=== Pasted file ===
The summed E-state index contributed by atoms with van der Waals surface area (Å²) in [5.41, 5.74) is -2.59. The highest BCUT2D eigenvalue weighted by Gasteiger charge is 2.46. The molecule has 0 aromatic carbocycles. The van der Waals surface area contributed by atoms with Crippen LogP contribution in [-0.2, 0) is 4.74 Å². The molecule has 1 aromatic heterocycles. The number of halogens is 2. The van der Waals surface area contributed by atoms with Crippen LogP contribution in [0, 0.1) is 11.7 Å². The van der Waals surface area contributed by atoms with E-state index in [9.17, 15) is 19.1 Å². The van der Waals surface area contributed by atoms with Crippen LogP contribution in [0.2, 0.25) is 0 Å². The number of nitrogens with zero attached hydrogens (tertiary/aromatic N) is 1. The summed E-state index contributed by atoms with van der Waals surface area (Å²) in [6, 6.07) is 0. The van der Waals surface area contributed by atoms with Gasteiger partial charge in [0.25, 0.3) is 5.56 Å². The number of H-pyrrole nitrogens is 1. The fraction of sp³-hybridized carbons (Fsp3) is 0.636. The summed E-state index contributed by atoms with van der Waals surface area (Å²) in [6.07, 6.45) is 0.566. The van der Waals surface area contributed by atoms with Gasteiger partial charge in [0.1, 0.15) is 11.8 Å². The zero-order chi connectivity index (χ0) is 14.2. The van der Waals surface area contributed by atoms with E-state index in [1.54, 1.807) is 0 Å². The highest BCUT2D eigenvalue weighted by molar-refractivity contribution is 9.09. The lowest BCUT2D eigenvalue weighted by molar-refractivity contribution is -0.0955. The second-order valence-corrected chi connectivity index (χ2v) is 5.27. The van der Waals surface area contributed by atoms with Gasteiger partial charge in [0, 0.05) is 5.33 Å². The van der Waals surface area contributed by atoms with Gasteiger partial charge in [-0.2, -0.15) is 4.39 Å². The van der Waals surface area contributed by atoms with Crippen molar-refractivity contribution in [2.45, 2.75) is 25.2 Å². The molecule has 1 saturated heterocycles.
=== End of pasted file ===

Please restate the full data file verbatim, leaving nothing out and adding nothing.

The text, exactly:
The summed E-state index contributed by atoms with van der Waals surface area (Å²) in [5.41, 5.74) is -2.59. The highest BCUT2D eigenvalue weighted by Gasteiger charge is 2.46. The molecule has 0 aromatic carbocycles. The van der Waals surface area contributed by atoms with Crippen LogP contribution in [-0.2, 0) is 4.74 Å². The molecule has 1 aromatic heterocycles. The number of halogens is 2. The van der Waals surface area contributed by atoms with Crippen LogP contribution in [0, 0.1) is 11.7 Å². The van der Waals surface area contributed by atoms with E-state index in [9.17, 15) is 19.1 Å². The van der Waals surface area contributed by atoms with Crippen LogP contribution in [0.2, 0.25) is 0 Å². The number of nitrogens with zero attached hydrogens (tertiary/aromatic N) is 1. The summed E-state index contributed by atoms with van der Waals surface area (Å²) in [6, 6.07) is 0. The van der Waals surface area contributed by atoms with Gasteiger partial charge in [0.25, 0.3) is 5.56 Å². The number of H-pyrrole nitrogens is 1. The fraction of sp³-hybridized carbons (Fsp3) is 0.636. The summed E-state index contributed by atoms with van der Waals surface area (Å²) in [6.07, 6.45) is 0.566. The van der Waals surface area contributed by atoms with Gasteiger partial charge in [0.1, 0.15) is 11.8 Å². The zero-order chi connectivity index (χ0) is 14.2. The van der Waals surface area contributed by atoms with E-state index in [1.54, 1.807) is 0 Å². The highest BCUT2D eigenvalue weighted by molar-refractivity contribution is 9.09. The lowest BCUT2D eigenvalue weighted by molar-refractivity contribution is -0.0955. The second-order valence-corrected chi connectivity index (χ2v) is 5.27. The van der Waals surface area contributed by atoms with Gasteiger partial charge in [0, 0.05) is 5.33 Å². The van der Waals surface area contributed by atoms with Gasteiger partial charge in [-0.2, -0.15) is 4.39 Å². The van der Waals surface area contributed by atoms with Crippen molar-refractivity contribution in [2.45, 2.75) is 25.2 Å². The molecule has 1 saturated heterocycles.